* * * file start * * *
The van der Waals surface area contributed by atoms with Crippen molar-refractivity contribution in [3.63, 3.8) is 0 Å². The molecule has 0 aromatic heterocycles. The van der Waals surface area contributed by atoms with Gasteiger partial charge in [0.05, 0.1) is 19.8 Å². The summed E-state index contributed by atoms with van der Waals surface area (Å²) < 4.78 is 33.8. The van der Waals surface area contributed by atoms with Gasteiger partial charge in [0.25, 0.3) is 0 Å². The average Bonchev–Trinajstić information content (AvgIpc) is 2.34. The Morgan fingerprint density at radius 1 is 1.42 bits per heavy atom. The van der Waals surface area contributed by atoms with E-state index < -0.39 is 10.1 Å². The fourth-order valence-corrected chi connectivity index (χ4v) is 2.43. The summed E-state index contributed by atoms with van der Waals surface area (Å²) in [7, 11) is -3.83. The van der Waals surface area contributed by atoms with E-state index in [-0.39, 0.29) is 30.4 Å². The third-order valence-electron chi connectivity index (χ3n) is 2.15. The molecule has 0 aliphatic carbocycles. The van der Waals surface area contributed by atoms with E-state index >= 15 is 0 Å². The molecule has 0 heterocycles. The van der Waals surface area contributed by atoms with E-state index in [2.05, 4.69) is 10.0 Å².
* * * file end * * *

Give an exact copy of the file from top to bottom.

The van der Waals surface area contributed by atoms with Crippen molar-refractivity contribution in [3.63, 3.8) is 0 Å². The molecule has 0 aromatic heterocycles. The van der Waals surface area contributed by atoms with Gasteiger partial charge in [0.05, 0.1) is 19.8 Å². The summed E-state index contributed by atoms with van der Waals surface area (Å²) < 4.78 is 33.8. The van der Waals surface area contributed by atoms with Gasteiger partial charge in [0.25, 0.3) is 0 Å². The average Bonchev–Trinajstić information content (AvgIpc) is 2.34. The Morgan fingerprint density at radius 1 is 1.42 bits per heavy atom. The van der Waals surface area contributed by atoms with E-state index < -0.39 is 10.1 Å². The fourth-order valence-corrected chi connectivity index (χ4v) is 2.43. The summed E-state index contributed by atoms with van der Waals surface area (Å²) in [7, 11) is -3.83. The van der Waals surface area contributed by atoms with E-state index in [-0.39, 0.29) is 30.4 Å². The third-order valence-electron chi connectivity index (χ3n) is 2.15. The molecule has 0 aliphatic carbocycles. The van der Waals surface area contributed by atoms with E-state index >= 15 is 0 Å². The molecule has 0 heterocycles. The van der Waals surface area contributed by atoms with E-state index in [2.05, 4.69) is 10.0 Å².